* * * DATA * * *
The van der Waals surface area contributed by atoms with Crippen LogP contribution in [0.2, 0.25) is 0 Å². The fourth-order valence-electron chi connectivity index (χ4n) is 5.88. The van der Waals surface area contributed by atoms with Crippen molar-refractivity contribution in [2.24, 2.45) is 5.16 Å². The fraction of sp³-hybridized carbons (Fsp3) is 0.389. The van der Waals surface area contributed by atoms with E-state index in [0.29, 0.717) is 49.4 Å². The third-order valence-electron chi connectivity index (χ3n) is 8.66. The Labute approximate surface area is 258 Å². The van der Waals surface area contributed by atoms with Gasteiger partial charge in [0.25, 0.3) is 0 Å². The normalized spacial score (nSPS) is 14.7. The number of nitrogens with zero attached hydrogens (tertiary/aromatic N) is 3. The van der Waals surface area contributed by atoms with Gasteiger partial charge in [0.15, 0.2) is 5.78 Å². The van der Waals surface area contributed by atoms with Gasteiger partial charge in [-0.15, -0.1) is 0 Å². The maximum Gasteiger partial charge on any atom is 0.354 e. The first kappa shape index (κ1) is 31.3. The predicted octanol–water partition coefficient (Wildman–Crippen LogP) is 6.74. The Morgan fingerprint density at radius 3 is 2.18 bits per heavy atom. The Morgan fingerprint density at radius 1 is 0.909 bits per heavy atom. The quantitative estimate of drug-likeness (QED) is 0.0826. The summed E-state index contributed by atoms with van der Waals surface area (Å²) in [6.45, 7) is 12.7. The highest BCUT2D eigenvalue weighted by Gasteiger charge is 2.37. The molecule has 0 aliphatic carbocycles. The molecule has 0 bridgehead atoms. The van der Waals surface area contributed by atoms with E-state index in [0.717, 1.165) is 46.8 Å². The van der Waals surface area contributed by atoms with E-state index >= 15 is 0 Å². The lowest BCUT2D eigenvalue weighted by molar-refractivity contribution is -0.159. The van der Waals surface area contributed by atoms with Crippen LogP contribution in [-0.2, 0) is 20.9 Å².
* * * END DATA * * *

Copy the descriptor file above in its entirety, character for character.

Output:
The van der Waals surface area contributed by atoms with Crippen LogP contribution in [0.2, 0.25) is 0 Å². The fourth-order valence-electron chi connectivity index (χ4n) is 5.88. The van der Waals surface area contributed by atoms with Crippen molar-refractivity contribution in [2.24, 2.45) is 5.16 Å². The fraction of sp³-hybridized carbons (Fsp3) is 0.389. The van der Waals surface area contributed by atoms with E-state index in [0.29, 0.717) is 49.4 Å². The third-order valence-electron chi connectivity index (χ3n) is 8.66. The Labute approximate surface area is 258 Å². The van der Waals surface area contributed by atoms with Gasteiger partial charge in [0.25, 0.3) is 0 Å². The normalized spacial score (nSPS) is 14.7. The number of nitrogens with zero attached hydrogens (tertiary/aromatic N) is 3. The van der Waals surface area contributed by atoms with Gasteiger partial charge in [0.15, 0.2) is 5.78 Å². The van der Waals surface area contributed by atoms with Gasteiger partial charge in [-0.15, -0.1) is 0 Å². The maximum Gasteiger partial charge on any atom is 0.354 e. The first kappa shape index (κ1) is 31.3. The predicted octanol–water partition coefficient (Wildman–Crippen LogP) is 6.74. The Morgan fingerprint density at radius 3 is 2.18 bits per heavy atom. The Morgan fingerprint density at radius 1 is 0.909 bits per heavy atom. The quantitative estimate of drug-likeness (QED) is 0.0826. The summed E-state index contributed by atoms with van der Waals surface area (Å²) in [6.45, 7) is 12.7. The highest BCUT2D eigenvalue weighted by Gasteiger charge is 2.37. The molecule has 0 aliphatic carbocycles. The molecule has 0 bridgehead atoms. The van der Waals surface area contributed by atoms with E-state index in [0.717, 1.165) is 46.8 Å². The van der Waals surface area contributed by atoms with E-state index >= 15 is 0 Å². The lowest BCUT2D eigenvalue weighted by molar-refractivity contribution is -0.159. The van der Waals surface area contributed by atoms with Crippen LogP contribution in [-0.2, 0) is 20.9 Å².